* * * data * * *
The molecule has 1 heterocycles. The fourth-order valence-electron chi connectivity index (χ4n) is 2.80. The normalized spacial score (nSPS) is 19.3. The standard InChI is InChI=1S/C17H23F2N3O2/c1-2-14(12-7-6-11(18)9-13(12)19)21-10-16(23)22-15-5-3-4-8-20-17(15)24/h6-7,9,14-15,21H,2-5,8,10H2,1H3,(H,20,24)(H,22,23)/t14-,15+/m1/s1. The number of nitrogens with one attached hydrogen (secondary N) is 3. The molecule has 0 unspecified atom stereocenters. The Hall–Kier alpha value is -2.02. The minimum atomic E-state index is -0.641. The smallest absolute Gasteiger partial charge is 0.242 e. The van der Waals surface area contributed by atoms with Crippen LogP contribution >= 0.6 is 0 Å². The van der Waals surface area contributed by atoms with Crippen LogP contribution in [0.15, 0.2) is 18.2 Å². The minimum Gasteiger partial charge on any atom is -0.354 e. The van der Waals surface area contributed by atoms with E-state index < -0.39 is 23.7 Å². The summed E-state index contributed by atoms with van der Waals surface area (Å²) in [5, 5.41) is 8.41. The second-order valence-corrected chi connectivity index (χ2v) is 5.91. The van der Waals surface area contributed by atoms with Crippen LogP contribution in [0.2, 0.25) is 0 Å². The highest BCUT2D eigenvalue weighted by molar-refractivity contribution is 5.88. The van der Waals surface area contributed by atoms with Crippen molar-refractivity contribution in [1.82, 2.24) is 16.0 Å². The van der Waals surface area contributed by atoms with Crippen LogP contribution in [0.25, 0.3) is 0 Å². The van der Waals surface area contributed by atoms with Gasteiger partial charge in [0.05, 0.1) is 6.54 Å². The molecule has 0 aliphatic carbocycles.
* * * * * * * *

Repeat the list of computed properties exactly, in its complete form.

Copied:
The molecule has 1 heterocycles. The fourth-order valence-electron chi connectivity index (χ4n) is 2.80. The normalized spacial score (nSPS) is 19.3. The standard InChI is InChI=1S/C17H23F2N3O2/c1-2-14(12-7-6-11(18)9-13(12)19)21-10-16(23)22-15-5-3-4-8-20-17(15)24/h6-7,9,14-15,21H,2-5,8,10H2,1H3,(H,20,24)(H,22,23)/t14-,15+/m1/s1. The number of nitrogens with one attached hydrogen (secondary N) is 3. The molecule has 0 unspecified atom stereocenters. The Hall–Kier alpha value is -2.02. The minimum atomic E-state index is -0.641. The smallest absolute Gasteiger partial charge is 0.242 e. The van der Waals surface area contributed by atoms with Crippen LogP contribution >= 0.6 is 0 Å². The van der Waals surface area contributed by atoms with Crippen LogP contribution in [0.15, 0.2) is 18.2 Å². The minimum Gasteiger partial charge on any atom is -0.354 e. The van der Waals surface area contributed by atoms with E-state index < -0.39 is 23.7 Å². The summed E-state index contributed by atoms with van der Waals surface area (Å²) in [5, 5.41) is 8.41. The second-order valence-corrected chi connectivity index (χ2v) is 5.91. The van der Waals surface area contributed by atoms with Crippen LogP contribution in [0.2, 0.25) is 0 Å². The highest BCUT2D eigenvalue weighted by molar-refractivity contribution is 5.88. The van der Waals surface area contributed by atoms with Crippen molar-refractivity contribution in [1.82, 2.24) is 16.0 Å². The van der Waals surface area contributed by atoms with Crippen LogP contribution in [0.25, 0.3) is 0 Å². The van der Waals surface area contributed by atoms with Gasteiger partial charge in [0.05, 0.1) is 6.54 Å². The molecule has 0 aliphatic carbocycles.